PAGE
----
Venezuela's PDVSA calls ratings agencies 'professional speculators'
- Stocks dip as earnings pour in, consumer discretionary lags
- UPDATE: Alphabet (GOOG) Tops Q3 EPS Views; Revs Strong
- Twitter (TWTR) Tops Q3 EPS by 4c; Announces Restructuring, Workforce Reduction
- Cirrus Logic, Inc. (CRUS) Q2 Results and Guidance Beat Estimates
- Amazon.com (AMZN) Misses Q3 EPS by 26c, Offers Q4 Guidance
The logo of the Venezuelan state oil company PDVSA is seen at a gas station in Caracas, Venezuela, September 14, 2016. REUTERS/Henry Romero
Find out which companies are about to raise their dividend well before the news hits the Street with StreetInsider.com's Dividend Insider Elite. Sign-up for a FREE trial here.
CARACAS (Reuters) - The president of Venezuelan state oil company PDVSA on Tuesday slammed ratings agencies as "professional speculators" who were contributing to a negative reception of a $7.1 billion bond swap proposal meant to improve the company's finances.
Standard & Poor's on Monday said PDVSA's swap plan was "tantamount to default" if carried out, while Fitch Ratings said PDVSA's 2020 bond to be issued as part of the swap had a "real possibility of default."
Moody's said that "if executed as planned, (the exchange) would be a credit positive event ... reducing the risk of an immediate payment default."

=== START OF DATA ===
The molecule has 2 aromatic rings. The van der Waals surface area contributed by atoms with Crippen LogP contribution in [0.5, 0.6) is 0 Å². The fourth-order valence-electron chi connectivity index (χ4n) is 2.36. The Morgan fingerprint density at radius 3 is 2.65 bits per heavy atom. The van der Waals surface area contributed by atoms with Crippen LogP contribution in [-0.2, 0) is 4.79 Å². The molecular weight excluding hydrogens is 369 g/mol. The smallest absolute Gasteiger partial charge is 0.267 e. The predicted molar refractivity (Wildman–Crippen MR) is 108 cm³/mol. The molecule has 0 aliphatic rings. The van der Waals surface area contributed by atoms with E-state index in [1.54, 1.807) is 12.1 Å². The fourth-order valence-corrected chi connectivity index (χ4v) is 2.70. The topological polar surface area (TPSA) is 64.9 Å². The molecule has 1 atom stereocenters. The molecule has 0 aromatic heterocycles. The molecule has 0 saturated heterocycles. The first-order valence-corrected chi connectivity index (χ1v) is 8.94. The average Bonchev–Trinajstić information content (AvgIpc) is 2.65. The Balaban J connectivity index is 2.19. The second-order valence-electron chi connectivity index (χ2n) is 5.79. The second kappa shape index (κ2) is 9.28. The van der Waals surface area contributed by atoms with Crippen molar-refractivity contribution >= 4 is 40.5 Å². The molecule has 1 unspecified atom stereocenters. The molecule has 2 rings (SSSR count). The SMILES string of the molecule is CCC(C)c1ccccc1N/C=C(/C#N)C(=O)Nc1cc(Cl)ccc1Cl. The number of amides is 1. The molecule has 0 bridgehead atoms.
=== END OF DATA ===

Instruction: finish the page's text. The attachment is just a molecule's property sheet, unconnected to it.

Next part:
PDVSA President Eulogio Del Pino slammed the ratings agencies on Union Radio, a Caracas-based network.
"Speculators are trying to generate a climate of tension so that (bondholders) will get rid of their bonds at a lower price," said Del Pino. "These ratings agencies are always playing this game, they always have, they're professional speculators."
S&P and Fitch did not immediately respond to emails seeking comment.
PDVSA is offering investors a new 2020 bond in exchange for the 2017N
Wall Street analysts have expressed concern that the operation is not sufficiently attractive to convince bondholders to join a swap operation.
Del Pino said the plan had been subjected to a "smear campaign"
Socialist-led Venezuela frequently accuses Wall Street and businesses of seeking to sabotage its leftist administration.
"What we're seeing is a political war against our country, against our operation, trying to grind our operation into the ground," said Del Pino, urging bondholders to "carefully evaluate what we are offering you."
PDVSA says it will continue to make payments on outstanding bonds even if investors turn down the swap offer.
Despite market concerns earlier this year that PDVSA could default, investors broadly believe that PDVSA and Venezuela will continue servicing debt to avoid being cut off from the international financial system.
President Nicolas Maduro dismisses default talk as a campaign by adversaries seeking to weaken his government.
(Reporting by Eyanir Chinea, writing by Brian Ellsworth; Editing by Cynthia Osterman)
Serious News for Serious Traders! Try StreetInsider.com Premium Free!
You May Also Be Interested In
- Police begin removing protesters from Dakota pipeline encampment
- In breathless U.S. election, Twitter generates buzz not cash
- Amazon forecast for holiday season disappoints as investment rises
Create E-mail Alert Related CategoriesReuters
Related EntitiesFitch Ratings
Sign up for StreetInsider Free!
Receive full access to all new and archived articles, unlimited portfolio tracking, e-mail alerts, custom newswires and RSS feeds - and more!